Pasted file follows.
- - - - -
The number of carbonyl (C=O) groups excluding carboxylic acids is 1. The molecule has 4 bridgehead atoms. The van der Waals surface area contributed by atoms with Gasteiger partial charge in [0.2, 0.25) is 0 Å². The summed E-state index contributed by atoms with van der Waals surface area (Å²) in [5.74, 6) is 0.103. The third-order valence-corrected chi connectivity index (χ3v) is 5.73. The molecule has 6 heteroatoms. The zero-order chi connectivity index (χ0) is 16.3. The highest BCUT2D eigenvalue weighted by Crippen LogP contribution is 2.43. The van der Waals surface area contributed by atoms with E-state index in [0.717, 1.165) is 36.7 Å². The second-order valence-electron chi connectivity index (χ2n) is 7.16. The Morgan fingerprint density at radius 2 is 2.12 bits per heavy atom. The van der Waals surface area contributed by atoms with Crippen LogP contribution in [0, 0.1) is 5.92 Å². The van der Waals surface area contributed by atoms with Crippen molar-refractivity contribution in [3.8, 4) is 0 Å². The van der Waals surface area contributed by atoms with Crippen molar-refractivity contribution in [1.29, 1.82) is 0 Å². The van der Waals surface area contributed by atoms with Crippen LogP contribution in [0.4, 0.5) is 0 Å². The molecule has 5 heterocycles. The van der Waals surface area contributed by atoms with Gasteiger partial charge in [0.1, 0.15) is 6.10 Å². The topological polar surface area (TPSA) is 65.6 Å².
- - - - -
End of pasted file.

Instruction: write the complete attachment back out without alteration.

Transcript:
The number of carbonyl (C=O) groups excluding carboxylic acids is 1. The molecule has 4 bridgehead atoms. The van der Waals surface area contributed by atoms with Gasteiger partial charge in [0.2, 0.25) is 0 Å². The summed E-state index contributed by atoms with van der Waals surface area (Å²) in [5.74, 6) is 0.103. The third-order valence-corrected chi connectivity index (χ3v) is 5.73. The molecule has 6 heteroatoms. The zero-order chi connectivity index (χ0) is 16.3. The highest BCUT2D eigenvalue weighted by Crippen LogP contribution is 2.43. The van der Waals surface area contributed by atoms with E-state index in [0.717, 1.165) is 36.7 Å². The second-order valence-electron chi connectivity index (χ2n) is 7.16. The Morgan fingerprint density at radius 2 is 2.12 bits per heavy atom. The van der Waals surface area contributed by atoms with Crippen LogP contribution in [0, 0.1) is 5.92 Å². The van der Waals surface area contributed by atoms with Crippen molar-refractivity contribution in [3.8, 4) is 0 Å². The van der Waals surface area contributed by atoms with Crippen molar-refractivity contribution in [1.29, 1.82) is 0 Å². The van der Waals surface area contributed by atoms with Crippen LogP contribution in [0.4, 0.5) is 0 Å². The molecule has 5 heterocycles. The van der Waals surface area contributed by atoms with Gasteiger partial charge in [0.1, 0.15) is 6.10 Å². The topological polar surface area (TPSA) is 65.6 Å².